Hello! My name is Sam Streed, and I am a children’s illustrator, game artist, and animator. Since graduating from the Rhode Island School of Design this June, I have been freelancing and working as a writer/illustrator with Charlesbridge Publishing. I love designing for kids, but I won’t let that take the edge off my art. Kids are tough. They can handle it.
My work as a game artist, of course, has been strongly influenced by that games I played as a kid, which could explain why I lean toward low poly models. Still, I like to experiment and try make something unique each time.
I admire the work of places like Night School Studio and Squanchtendo for their commitment to telling stories that stick, and learning a lot from other forms of media. Night School seems to learn a lot from books, and Squanchtendo maybe more obviously draws on TV shows. For this particular project, I set out to animate some inter-dimensional travel, also working to learn from TV.
As I said before, I tend towards low poly models. This is best demonstrated by the dog in this scene. I went low poly this time in particular because I wanted to focus on animation. This let me work more quickly and focus on clarity in my story. Also, I knew I would flat shade everything, so detailed topology would have been wasted effort. My textures were also constructed relatively quickly. You can see I’ve reused the same, pretty basic texture from the main house for the dog house, only adding a cute little face to make people cry when it gets smashed.
The scene as a whole was a tool for setting up the gag. A red dog house on green grass is harder to miss. I tried to make the main house cute and friendly so it is more comically tragic when their dog house is trampled. (SPOILER ALERT: the dog dies)
The last bit of scenery was the portal through which my character would travel. I knew I didn’t want to flat out copy the portal from Rick and Morty. Though it is an obvious source of inspiration for this animation, I didn’t think it was a good fit for the blocky graphic look of my world. Instead, I used a few flat shapes repeated on layers of planes in a simple mesh. The multiple layers helped give it some depth and some light animation made them feel a bit sci-fi.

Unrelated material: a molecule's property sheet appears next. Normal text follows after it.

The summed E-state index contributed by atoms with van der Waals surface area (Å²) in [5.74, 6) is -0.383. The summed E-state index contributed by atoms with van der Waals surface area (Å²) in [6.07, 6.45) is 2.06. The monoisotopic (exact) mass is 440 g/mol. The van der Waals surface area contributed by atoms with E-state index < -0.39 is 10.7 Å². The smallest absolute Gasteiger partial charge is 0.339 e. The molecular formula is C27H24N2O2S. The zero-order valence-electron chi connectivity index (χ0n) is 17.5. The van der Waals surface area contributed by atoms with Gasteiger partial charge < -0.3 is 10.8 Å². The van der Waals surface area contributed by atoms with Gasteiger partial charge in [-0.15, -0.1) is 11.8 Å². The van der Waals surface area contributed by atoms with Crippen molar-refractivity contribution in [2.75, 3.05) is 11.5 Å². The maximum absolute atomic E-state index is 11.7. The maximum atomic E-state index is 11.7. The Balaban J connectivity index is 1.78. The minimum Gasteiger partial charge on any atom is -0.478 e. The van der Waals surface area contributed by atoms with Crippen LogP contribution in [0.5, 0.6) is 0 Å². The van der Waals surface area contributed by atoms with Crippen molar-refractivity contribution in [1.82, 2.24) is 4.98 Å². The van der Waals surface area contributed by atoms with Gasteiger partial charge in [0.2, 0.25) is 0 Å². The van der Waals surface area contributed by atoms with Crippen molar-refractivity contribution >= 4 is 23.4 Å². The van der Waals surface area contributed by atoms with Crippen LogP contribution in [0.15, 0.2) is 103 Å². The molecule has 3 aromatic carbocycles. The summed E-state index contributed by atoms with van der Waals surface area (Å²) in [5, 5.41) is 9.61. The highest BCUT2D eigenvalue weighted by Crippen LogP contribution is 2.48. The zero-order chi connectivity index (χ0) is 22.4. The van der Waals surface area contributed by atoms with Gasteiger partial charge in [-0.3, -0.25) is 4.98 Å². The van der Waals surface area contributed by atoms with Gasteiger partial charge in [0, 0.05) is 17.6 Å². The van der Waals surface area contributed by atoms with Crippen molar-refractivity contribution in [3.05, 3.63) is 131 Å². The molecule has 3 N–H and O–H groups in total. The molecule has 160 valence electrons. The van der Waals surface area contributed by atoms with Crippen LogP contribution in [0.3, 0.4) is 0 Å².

Finally, a mesh outlining the bounds of my scene and a sphere to cover the background share the same flat color. This allows objects to seemingly disappear into and reappear out of thin air.
The character who walks through this scene is a pretty basic rig, but I had fun animating him. I especially enjoyed figuring out how to make his face more expressive. Eyebrows parented to his skeleton worked well with the graphic look I was after. Rather than modeling a mouth into the character, I made a small library of mouths from which to choose, trying to keep that cartoony vibe. Some simple replacement animation worked smoothly enough, and I was able to get a reasonably wide range of expressions.
After setting up a character, I usually make test animations to get used to the rig and how it moves. Bellow are a few of my practice animations.
Once I feel comfortable with my character, I sketch out some key poses and move onto animating.
Making 3D work has presented many technical challenges for me, but showing that work to other people has been by far the most frustrating. Sketchfab lets me share my 3D work with all its dimensions attached and avoid the frustration of trying to get one image that represents it well. Especially when looking at game assets, it is important to see a model from all sides.
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I’m flattered that people at Sketchfab wanted me to talk about my project, and I am happy to have a chance to do it. Thinking through my process made me realize how much I enjoy these challenges.
I have plenty more projects here on Sketchfab and in my other portfolios, so feel free to check out my…